Every Woman a Theologian
—  How to Walk by the Spirit —
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Dear friend,
This week on Every Woman a Theologian we are pressing into the Holy Spirit (personally and theologically!). I love when things line up like this: We are also studying the Spirit in my local bible study on Monday nights. There is so much to learn about Him; the depths of this walk in step with God's heart can never be fully plumbed.
Many of us know we should walk by the Spirit, but we don't know how. We haven't been taught the practicals. I shared this to Instagram on Monday, but it's worth reshaping here (you can see the shareable IG version here). 
Galatians 5 tells believers to “walk by the Spirit and you will not gratify the lusts of the flesh.” Paul lists examples of these lusts & excesses in the next paragraph, followed by the famous list of spiritual fruits in Gal. 5:22-23. He intentionally lines up the fruits of a godless life with the fruits of a life built on Christ & His leading.
The language of “walking” is not new or unique to Paul. This is the same sentiment expressed in the Old Testament regarding faithful saints who “walked” with God: Enoch, Noah, Abraham, etc. We walk by/with the Spirit in the same sense: we don’t make a move without His leading. (We saw what happened when these OT saints made moves without Him!)
The Spirit in us is the Spirit of God, the God of Abraham, Isaac and Jacob, the God who came to earth as Jesus (Emmanuel: God With Us). To walk by the Spirit, then, is daily, hourly reliance on the God we claim to believe in. “Trust in the Lord with all your heart… in all your ways acknowledge Him.” (Prov. 3:5-6)
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Humans like shortcuts, so when we hear that Christian strength & character depend on hourly connection to Christ, we seek an easier way: list of rules, predictable behaviors, and “spiritual” routines quickly become the end instead of the means. Walking by the Spirit can’t be shortcut. It is as Jesus described it: Abiding in Him as He abides in us. (Jn 15)
When we don’t walk by the Spirit, we make fleshly choices. Sometimes they aren’t objectively wrong, but they are wrong for us. The Holy Spirit personally guides, speaks, leads, and applies Scriptural truths to our lives as we remain in the Vine: Jesus. Christian life is not about striving. It’s about attachment.
When I don’t walk by the Spirit, I buy things I don’t need. I get angry at my kids. I become irritated at a person’s behavior and am unable to give them grace. I resent my husband. I am easily offended. I eat things when I’m not even hungry and live in the “lusts” (out of control desires) of my flesh.
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But when I walk by the Spirit, I am aware of my propensities and have His gentle strength toward self-control. I have the words for each situation. I am slow to speak and slow to anger. I am willing to wait on God and see how He wants me to proceed in a given situation.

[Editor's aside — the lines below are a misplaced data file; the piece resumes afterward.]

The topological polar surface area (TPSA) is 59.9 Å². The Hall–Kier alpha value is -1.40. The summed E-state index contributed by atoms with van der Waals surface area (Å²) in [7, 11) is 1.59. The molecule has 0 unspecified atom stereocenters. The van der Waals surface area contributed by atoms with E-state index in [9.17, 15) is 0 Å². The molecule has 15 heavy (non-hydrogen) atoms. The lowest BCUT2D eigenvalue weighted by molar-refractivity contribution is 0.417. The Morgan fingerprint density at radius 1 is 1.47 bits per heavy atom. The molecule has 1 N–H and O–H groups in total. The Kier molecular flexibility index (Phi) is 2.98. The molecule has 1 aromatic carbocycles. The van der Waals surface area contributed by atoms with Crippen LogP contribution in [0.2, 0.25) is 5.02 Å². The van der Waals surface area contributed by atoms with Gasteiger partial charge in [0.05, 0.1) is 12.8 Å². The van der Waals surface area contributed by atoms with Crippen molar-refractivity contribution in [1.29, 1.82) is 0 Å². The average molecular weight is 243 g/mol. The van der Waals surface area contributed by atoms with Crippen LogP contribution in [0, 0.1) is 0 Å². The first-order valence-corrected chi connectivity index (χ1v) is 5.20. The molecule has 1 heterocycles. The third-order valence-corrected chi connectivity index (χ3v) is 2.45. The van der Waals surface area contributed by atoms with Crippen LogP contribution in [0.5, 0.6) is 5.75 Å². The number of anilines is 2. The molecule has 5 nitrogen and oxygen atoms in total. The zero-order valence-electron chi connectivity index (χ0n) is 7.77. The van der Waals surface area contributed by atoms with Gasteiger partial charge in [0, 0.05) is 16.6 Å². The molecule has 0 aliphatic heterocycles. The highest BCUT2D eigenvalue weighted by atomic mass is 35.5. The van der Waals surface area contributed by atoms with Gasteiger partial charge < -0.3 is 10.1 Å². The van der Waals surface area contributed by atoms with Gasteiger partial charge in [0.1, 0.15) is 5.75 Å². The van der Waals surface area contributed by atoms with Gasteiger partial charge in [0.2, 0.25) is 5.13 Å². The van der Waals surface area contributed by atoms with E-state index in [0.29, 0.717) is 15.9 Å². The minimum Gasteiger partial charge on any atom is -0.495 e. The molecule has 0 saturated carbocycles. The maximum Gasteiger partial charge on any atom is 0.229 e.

The way to walk by the Spirit is found in 1 Thess. 5:16: “pray continually”. Christ’s sacrifice bought us connection to God, but we must take advantage of that attachment. To the degree you are attached to Christ in prayer, you will hear the Spirit’s voice and have the ability to obey. Your feelings might not change right away; the strength comes as you step out in faithful obedience.
And when you do: “You will bear much fruit, and so prove to be [His] disciples.” (John 15:8)
Five Faves

  • Faith and Focus Planner: This is new to me this year but I have really enjoyed it! It's a nice combo of Full Focus and Monk Manual's best features.
  • Training Young Hearts series: Ivan loves this book series and Abbey Wedgeworth just came out with two new editions available for preorder! We use these all the time.
  • Meal Prepping: Josh and I usually eat leftovers for lunch, but this week we meal prepped lunches for ourselves thanks to inspiration from my friend Natasha, who has her own meal prep coaching business.
  • Nespresso Pod Hack: Okay, we all know hazelnut is my favorite Nespresso pod flavor. But I get lazy and forget to buy new pods… so Josh and I figured out a way to re-load pods after you've used them. After you cut off the metal foil and dump out the grounds, you can repack the pod with your favorite ground coffee and add one of these sticky foil tops. Jury's out on how many times you can reuse!
  • My Everyday Heirloom Laurel necklace: This necklace is a treasure to me. In Greek and Roman culture, the laurel crown represented victory. It is no coincidence Paul uses the language of the “crown” when talking about the Christian life and the reward of living faithfully. Every day I wear this necklace, I am reminded of what I'm fighting for: the crown that does not perish. Because it is unique, with recognizable symbolism, I've had amazing conversations with people of other religions about the laurel crown. I hope to hand this special heirloom down to one of my girls as a reminder of the faith we hold. Use code PHYLICIA20 for a discount!